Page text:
Interestingly, the National Stock Exchange (NSE), an opaque and secretive, virtual monopoly basked in high valuations that were possible because the regulator gave it plenty of time for equity dilution without imposing the restriction it did on MCX-SX. But MCX-SX was systematically cornered. First, SEBI allowed NSE to subsidise currency derivatives through the high fees charged in the equity segment. MCX-SX suffered huge losses, while the Bombay Stock Exchange (BSE) simply shut its currency derivatives segment within two months. The newly launched USE (United Stock Exchange) is also boasting market leadership without a revenue model. Neither the Reserve Bank of India (RBI) nor SEBI bothered to explain how they permitted a fourth currency derivatives exchange whose high trading volumes translate into direct losses since, like the NSE, it does not collect transaction charges. What happens when its net worth slips below Rs150 crore? USE must be hoping the Competition Commission will rescue it by ruling in favour of MCX-SX on NSE’s predatory pricing.
When the loss-making MCX-SX was denied permission to launch new segments, it couldn’t possibly find new investors and was forced to reduce capital to meet SEBI norms. Stunningly, the idea allegedly came from JN Gupta, SEBI’s executive director in charge of secondary markets, who used to be a commodity trader in Kazakhstan before returning to SEBI. The SEBI order simply ignores Mr Gupta’s role in ‘misleading’ MCX-SX into opting for capital reduction.
If SEBI had higher regulatory standards than Bahrain, Singapore and Dubai, its action against MCX-SX would have somehow seemed plausible. It appears malicious when we see how the same regulator buried the cases against the National Securities Depository Ltd (NSDL) in the IPO (initial public offering) scam of 2006, in order to absolve chairman CB Bhave of taint or even constructive liability in that scam (he was chairman of NSDL then). The SEBI board went so far as to discredit a two-member committee of its own board directors and declared their orders ‘void’. In the process, it also ignored a legal opinion by Justice JS Verma, one of India’s most respected Chief Justices of the Supreme Court. In throwing the rulebook at MCX-SX, SEBI is essentially saying, “show me the person and I will show you the rule.”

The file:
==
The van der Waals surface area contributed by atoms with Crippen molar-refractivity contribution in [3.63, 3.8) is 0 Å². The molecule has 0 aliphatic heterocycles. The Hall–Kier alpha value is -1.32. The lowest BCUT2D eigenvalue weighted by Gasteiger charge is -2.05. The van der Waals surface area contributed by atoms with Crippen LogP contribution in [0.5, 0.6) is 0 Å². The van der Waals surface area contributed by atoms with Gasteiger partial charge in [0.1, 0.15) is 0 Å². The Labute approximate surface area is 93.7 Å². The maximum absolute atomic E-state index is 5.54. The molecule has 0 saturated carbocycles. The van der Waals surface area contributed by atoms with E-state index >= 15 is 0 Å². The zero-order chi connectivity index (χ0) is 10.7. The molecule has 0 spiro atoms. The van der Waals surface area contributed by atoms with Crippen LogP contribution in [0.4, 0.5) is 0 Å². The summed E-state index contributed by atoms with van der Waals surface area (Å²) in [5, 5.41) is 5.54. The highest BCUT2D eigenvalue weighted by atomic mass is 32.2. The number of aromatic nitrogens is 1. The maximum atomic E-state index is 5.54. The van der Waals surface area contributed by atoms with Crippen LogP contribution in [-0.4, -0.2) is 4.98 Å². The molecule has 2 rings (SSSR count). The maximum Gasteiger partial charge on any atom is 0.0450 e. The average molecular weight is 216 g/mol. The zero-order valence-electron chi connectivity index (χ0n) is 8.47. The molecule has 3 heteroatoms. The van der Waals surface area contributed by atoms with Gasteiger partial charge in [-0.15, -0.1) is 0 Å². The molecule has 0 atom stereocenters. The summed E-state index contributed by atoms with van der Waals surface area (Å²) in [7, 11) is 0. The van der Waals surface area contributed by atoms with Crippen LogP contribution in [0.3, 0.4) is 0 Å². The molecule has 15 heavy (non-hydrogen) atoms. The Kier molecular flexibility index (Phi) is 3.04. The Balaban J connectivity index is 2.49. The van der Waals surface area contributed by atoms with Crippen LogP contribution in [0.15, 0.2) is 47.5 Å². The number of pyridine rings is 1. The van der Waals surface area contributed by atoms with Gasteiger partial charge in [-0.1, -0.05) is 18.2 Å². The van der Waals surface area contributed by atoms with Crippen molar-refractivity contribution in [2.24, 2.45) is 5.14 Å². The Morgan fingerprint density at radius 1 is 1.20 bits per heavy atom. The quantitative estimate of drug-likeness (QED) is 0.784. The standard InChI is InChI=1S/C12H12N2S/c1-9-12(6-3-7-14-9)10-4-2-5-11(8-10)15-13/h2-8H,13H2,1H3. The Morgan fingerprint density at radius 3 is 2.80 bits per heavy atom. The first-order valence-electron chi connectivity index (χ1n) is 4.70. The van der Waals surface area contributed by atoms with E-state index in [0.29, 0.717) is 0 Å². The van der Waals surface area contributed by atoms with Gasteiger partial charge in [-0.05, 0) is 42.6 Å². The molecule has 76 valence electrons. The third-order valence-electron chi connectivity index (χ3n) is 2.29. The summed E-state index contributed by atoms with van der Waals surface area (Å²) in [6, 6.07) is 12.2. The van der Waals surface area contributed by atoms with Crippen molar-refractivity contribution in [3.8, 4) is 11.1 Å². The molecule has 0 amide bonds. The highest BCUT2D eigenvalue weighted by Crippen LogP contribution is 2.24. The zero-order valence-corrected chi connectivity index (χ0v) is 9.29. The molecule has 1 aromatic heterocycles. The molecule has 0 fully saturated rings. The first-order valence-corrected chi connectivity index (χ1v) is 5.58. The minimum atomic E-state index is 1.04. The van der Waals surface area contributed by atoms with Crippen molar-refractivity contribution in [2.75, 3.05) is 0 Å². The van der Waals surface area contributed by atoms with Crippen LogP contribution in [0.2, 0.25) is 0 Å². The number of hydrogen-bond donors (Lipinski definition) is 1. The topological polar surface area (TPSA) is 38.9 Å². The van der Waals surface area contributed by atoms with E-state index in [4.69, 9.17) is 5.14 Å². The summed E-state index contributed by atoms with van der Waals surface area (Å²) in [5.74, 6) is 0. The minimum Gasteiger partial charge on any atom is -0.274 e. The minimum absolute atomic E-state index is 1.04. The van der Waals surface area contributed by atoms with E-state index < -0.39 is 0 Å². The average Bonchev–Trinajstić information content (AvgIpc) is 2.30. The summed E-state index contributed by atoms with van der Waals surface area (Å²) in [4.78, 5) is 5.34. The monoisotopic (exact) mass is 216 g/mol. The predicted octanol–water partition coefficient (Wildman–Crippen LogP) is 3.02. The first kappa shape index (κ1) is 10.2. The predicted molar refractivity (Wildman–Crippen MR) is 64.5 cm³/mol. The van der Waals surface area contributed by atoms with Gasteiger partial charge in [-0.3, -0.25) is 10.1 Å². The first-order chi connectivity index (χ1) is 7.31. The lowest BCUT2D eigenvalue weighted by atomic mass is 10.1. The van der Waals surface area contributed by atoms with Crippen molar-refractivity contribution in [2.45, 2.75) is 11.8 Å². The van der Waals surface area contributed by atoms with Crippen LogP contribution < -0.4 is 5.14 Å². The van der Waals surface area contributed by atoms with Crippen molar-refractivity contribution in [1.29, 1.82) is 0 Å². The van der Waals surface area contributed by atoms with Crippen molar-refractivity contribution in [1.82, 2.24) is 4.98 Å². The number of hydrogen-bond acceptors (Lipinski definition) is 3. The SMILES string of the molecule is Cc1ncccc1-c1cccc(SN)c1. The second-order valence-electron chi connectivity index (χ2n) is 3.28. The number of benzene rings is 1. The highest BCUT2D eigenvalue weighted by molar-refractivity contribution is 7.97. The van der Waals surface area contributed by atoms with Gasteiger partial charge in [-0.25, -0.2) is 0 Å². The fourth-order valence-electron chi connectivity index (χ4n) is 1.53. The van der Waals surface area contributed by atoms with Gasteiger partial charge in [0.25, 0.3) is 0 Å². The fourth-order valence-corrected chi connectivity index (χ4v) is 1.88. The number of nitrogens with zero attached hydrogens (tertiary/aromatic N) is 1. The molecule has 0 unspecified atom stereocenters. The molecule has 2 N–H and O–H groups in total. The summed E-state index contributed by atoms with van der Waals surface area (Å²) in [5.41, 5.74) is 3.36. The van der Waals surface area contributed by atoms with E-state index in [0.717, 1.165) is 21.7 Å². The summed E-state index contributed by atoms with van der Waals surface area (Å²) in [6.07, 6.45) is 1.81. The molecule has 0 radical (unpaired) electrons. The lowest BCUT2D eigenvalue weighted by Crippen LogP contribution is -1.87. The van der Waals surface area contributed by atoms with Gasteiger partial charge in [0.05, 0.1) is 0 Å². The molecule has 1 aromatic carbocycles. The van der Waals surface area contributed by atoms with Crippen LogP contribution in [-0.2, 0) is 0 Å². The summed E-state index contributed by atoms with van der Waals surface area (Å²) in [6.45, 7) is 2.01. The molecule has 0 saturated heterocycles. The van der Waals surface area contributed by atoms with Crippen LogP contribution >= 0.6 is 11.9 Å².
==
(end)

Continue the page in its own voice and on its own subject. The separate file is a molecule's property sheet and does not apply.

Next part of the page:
Why would SEBI be so determined to finish off MCX-SX? MCX has openly accused it of favouring NSE whose high valuation is at a serious risk (not to mention the stunning salaries of its top three executives) when up against a serious competitor. Remember, MCX has beaten NSE in every segment where they have been in direct competition: commodities, currency and energy.
Then there are the personal relationships. When CB Bhave was desperate to leave SEBI in the early 1990s, under chairman DR Mehta, NSE gave him a berth at NSDL. Mr Bhave was thus in the happy position of writing the statute that ensured that the depository was not entirely under SEBI regulation; he used it to his advantage to expand into other areas without seeking SEBI approval.
It may be clever to ensure that rules and ethical standards are flexible enough to be twisted at convenience. But it makes for dubious regulation. — Sucheta Dalal